Help!

Rabbit Talk  Forum

Help Support Rabbit Talk Forum:

Abco

Member
Joined
Sep 2, 2022
Messages
5
Reaction score
5
Location
Washington
Went into my rabbit shed 2 days ago to see that my pregnant doe had 2 kits. She was laying on her side so I figured she was just taking a rest. Next day I went in there and she was in exact same spot and her hind legs were completely limp and she had 8 more kits on the wire, 5 dead 3 alive. I have no idea what happened that she cant use her hind legs at all. Could it have been related to being in labor? Should I just put her down? Lastly is there anyone in Washington reading this that wants to take the kits? There are 4 still and my doe can't feed them.
 

hotzcatz

Well-known member
Joined
Sep 15, 2010
Messages
899
Reaction score
448
Location
Hawaii
You can hand feed kits, if you want to keep the babies. Here's a recipe for baby bunny milk made with mostly kitchen ingredients. The bone meal can be found in the garden section of a hardware store. https://hillsidefarmhawaii.com/blog/2018/20180801.html The hard part is to not get any milk up their nose or they die almost instantly.

Usually when a rabbit can't move the hind legs, it's a broken back, although I've never heard of one getting a broken back from giving birth. But it could be possible.
 

ladysown

Moderator
Staff member
Moderator
Joined
Dec 26, 2009
Messages
8,627
Reaction score
1,087
Location
near London, Ontario
Did you have a nestbox?

If so, something could have badly startled her when she was kindling and she exited the nestbox badly and injured herself.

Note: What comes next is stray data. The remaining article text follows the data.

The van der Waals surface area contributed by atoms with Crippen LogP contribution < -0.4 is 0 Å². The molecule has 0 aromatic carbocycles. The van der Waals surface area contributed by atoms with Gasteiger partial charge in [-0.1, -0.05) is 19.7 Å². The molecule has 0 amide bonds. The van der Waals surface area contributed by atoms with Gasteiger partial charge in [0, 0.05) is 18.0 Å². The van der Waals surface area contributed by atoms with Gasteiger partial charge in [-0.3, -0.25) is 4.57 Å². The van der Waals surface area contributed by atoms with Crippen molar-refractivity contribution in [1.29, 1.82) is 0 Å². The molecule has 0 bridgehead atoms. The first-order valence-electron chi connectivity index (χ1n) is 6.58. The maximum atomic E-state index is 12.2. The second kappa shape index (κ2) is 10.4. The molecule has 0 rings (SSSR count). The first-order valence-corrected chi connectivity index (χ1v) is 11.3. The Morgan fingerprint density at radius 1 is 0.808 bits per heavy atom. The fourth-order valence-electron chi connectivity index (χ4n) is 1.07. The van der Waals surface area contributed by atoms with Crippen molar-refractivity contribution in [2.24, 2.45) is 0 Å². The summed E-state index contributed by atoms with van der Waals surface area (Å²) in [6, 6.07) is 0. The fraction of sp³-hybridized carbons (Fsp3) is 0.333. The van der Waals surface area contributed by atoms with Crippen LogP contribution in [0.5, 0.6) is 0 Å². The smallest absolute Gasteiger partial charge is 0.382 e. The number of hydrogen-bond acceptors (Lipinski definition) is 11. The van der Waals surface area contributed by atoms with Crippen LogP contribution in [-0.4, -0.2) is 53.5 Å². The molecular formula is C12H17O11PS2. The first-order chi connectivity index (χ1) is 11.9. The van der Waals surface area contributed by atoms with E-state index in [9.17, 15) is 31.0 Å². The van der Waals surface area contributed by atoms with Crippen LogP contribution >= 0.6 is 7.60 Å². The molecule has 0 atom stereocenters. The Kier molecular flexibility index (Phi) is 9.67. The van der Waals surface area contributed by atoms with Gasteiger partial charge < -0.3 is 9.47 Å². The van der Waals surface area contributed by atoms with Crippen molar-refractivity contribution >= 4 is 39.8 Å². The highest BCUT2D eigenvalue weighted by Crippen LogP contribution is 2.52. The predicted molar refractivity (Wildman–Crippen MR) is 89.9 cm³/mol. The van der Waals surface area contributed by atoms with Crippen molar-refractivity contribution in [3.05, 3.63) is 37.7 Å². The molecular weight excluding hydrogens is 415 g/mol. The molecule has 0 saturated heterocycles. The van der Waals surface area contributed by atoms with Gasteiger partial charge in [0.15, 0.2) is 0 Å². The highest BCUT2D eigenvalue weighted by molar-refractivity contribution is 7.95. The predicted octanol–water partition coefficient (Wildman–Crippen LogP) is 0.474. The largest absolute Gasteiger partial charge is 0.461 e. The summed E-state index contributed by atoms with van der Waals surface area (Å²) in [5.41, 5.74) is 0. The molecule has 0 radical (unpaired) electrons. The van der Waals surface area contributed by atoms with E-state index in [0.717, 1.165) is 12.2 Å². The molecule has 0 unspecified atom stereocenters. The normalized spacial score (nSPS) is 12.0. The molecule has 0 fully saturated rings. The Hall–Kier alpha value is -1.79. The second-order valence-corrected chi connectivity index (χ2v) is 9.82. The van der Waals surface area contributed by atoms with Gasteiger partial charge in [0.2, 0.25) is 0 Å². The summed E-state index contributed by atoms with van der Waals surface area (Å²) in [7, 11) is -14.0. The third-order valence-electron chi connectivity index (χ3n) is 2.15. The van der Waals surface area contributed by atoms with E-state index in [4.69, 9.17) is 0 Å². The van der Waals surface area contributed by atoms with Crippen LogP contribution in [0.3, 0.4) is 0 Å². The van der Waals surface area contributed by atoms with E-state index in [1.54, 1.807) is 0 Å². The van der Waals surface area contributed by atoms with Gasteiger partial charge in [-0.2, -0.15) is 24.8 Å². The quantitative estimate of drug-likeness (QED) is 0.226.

Pinch the skin between her back paws and see if she flinches. If she does not, she will NOT recover.

As to feeding the babies... I find using a pipette is best for little ones as you can very easily direct how much they get. It is a labour intensive process. My formula is 1 cup goat milk, 1 egg yolk, and 1 tsp honey. Feed every four-six hours until just under full (you don't want to overfeed them).

Best is to find a nursing doe and foster them over. Do you have any other nursing does? Could you put a call out on facebook (rabbit groups) for anyone local with a nursing doe?
 

Abco

Member
Joined
Sep 2, 2022
Messages
5
Reaction score
5
Location
Washington
Did you have a nestbox?

If so, something could have badly startled her when she was kindling and she exited the nestbox badly and injured herself.

Pinch the skin between her back paws and see if she flinches. If she does not, she will NOT recover.

As to feeding the babies... I find using a pipette is best for little ones as you can very easily direct how much they get. It is a labour intensive process. My formula is 1 cup goat milk, 1 egg yolk, and 1 tsp honey. Feed every four-six hours until just under full (you don't want to overfeed them).

Best is to find a nursing doe and foster them over. Do you have any other nursing does? Could you put a call out on facebook (rabbit groups) for anyone local with a nursing doe?
If she doesn't flinch does that mean it is a broken back? She flinches when I touch her lower back and a little on upper leg but there is no resistance at all if I pick her leg up or move it around.
 

ladysown

Moderator
Staff member
Moderator
Joined
Dec 26, 2009
Messages
8,627
Reaction score
1,087
Location
near London, Ontario
i would euthanize at this point. if there's nothing going on with the hind legs the nerves to them are broken and won't regain anything. For her sake, a merciful end is the best you can offer her.
 

Abco

Member
Joined
Sep 2, 2022
Messages
5
Reaction score
5
Location
Washington
i would euthanize at this point. if there's nothing going on with the hind legs the nerves to them are broken and won't regain anything. For her sake, a merciful end is the best you can offer her.
That's what I ended up doing. There appeared to be spine damage towards the bottom of her back.
 
Top